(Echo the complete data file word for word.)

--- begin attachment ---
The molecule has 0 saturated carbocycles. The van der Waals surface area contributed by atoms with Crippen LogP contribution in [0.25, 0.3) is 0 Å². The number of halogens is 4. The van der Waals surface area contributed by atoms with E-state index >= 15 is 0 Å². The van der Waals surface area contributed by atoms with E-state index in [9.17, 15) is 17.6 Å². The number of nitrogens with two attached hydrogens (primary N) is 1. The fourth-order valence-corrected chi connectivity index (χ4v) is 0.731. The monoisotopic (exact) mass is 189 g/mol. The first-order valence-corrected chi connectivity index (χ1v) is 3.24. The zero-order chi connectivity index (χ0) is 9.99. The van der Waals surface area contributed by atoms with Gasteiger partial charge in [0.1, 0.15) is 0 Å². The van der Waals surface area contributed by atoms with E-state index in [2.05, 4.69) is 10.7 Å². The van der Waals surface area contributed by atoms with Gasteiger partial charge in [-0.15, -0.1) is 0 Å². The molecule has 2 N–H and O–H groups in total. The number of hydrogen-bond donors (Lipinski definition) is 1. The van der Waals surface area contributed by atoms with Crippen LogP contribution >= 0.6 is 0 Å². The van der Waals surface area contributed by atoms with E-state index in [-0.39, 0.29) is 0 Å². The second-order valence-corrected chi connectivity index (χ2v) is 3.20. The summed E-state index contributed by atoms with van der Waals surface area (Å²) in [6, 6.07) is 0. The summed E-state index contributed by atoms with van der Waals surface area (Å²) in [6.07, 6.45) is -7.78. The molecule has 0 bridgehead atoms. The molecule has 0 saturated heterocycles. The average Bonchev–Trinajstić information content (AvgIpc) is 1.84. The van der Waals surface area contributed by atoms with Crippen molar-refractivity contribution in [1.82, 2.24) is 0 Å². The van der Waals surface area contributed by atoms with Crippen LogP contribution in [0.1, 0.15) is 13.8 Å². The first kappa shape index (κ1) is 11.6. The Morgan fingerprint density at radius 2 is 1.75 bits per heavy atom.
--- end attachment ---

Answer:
The molecule has 0 saturated carbocycles. The van der Waals surface area contributed by atoms with Crippen LogP contribution in [0.25, 0.3) is 0 Å². The number of halogens is 4. The van der Waals surface area contributed by atoms with E-state index >= 15 is 0 Å². The van der Waals surface area contributed by atoms with E-state index in [9.17, 15) is 17.6 Å². The number of nitrogens with two attached hydrogens (primary N) is 1. The fourth-order valence-corrected chi connectivity index (χ4v) is 0.731. The monoisotopic (exact) mass is 189 g/mol. The first-order valence-corrected chi connectivity index (χ1v) is 3.24. The zero-order chi connectivity index (χ0) is 9.99. The van der Waals surface area contributed by atoms with Gasteiger partial charge in [0.1, 0.15) is 0 Å². The van der Waals surface area contributed by atoms with E-state index in [2.05, 4.69) is 10.7 Å². The van der Waals surface area contributed by atoms with Gasteiger partial charge in [-0.15, -0.1) is 0 Å². The molecule has 2 N–H and O–H groups in total. The number of hydrogen-bond donors (Lipinski definition) is 1. The van der Waals surface area contributed by atoms with Crippen LogP contribution >= 0.6 is 0 Å². The van der Waals surface area contributed by atoms with E-state index in [-0.39, 0.29) is 0 Å². The second-order valence-corrected chi connectivity index (χ2v) is 3.20. The summed E-state index contributed by atoms with van der Waals surface area (Å²) in [6, 6.07) is 0. The summed E-state index contributed by atoms with van der Waals surface area (Å²) in [6.07, 6.45) is -7.78. The molecule has 0 bridgehead atoms. The molecule has 0 saturated heterocycles. The average Bonchev–Trinajstić information content (AvgIpc) is 1.84. The van der Waals surface area contributed by atoms with Crippen molar-refractivity contribution in [1.82, 2.24) is 0 Å². The van der Waals surface area contributed by atoms with Crippen LogP contribution in [0.1, 0.15) is 13.8 Å². The first kappa shape index (κ1) is 11.6. The Morgan fingerprint density at radius 2 is 1.75 bits per heavy atom.